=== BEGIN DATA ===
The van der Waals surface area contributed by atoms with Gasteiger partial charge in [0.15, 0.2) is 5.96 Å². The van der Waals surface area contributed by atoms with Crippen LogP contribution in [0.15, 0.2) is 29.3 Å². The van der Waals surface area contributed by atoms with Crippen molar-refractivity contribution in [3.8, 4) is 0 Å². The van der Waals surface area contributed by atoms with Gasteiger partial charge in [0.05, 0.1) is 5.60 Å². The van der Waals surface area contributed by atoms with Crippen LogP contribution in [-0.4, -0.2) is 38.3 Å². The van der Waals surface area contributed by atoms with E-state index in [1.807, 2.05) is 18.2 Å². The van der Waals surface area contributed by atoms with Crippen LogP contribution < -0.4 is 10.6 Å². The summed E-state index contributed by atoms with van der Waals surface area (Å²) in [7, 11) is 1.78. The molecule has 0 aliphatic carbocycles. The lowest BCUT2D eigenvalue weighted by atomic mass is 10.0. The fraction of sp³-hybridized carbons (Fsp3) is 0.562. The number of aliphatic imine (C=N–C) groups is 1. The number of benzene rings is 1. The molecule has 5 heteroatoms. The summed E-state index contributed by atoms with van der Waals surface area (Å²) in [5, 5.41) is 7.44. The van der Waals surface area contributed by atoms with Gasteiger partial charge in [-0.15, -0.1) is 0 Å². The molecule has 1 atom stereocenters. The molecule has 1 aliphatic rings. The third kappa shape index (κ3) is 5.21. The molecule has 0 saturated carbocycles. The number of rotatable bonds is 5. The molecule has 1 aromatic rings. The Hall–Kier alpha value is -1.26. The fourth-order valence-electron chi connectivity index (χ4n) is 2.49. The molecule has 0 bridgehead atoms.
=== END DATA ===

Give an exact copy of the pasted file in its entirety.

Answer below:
The van der Waals surface area contributed by atoms with Gasteiger partial charge in [0.15, 0.2) is 5.96 Å². The van der Waals surface area contributed by atoms with Crippen LogP contribution in [0.15, 0.2) is 29.3 Å². The van der Waals surface area contributed by atoms with Crippen molar-refractivity contribution in [3.8, 4) is 0 Å². The van der Waals surface area contributed by atoms with Gasteiger partial charge in [0.05, 0.1) is 5.60 Å². The van der Waals surface area contributed by atoms with Crippen LogP contribution in [-0.4, -0.2) is 38.3 Å². The van der Waals surface area contributed by atoms with E-state index in [1.807, 2.05) is 18.2 Å². The van der Waals surface area contributed by atoms with Crippen LogP contribution < -0.4 is 10.6 Å². The summed E-state index contributed by atoms with van der Waals surface area (Å²) in [7, 11) is 1.78. The molecule has 0 aliphatic carbocycles. The lowest BCUT2D eigenvalue weighted by atomic mass is 10.0. The fraction of sp³-hybridized carbons (Fsp3) is 0.562. The number of aliphatic imine (C=N–C) groups is 1. The number of benzene rings is 1. The molecule has 5 heteroatoms. The summed E-state index contributed by atoms with van der Waals surface area (Å²) in [5, 5.41) is 7.44. The van der Waals surface area contributed by atoms with Gasteiger partial charge in [-0.15, -0.1) is 0 Å². The molecule has 1 atom stereocenters. The molecule has 1 aliphatic rings. The third kappa shape index (κ3) is 5.21. The molecule has 0 saturated carbocycles. The number of rotatable bonds is 5. The molecule has 1 aromatic rings. The Hall–Kier alpha value is -1.26. The fourth-order valence-electron chi connectivity index (χ4n) is 2.49. The molecule has 0 bridgehead atoms.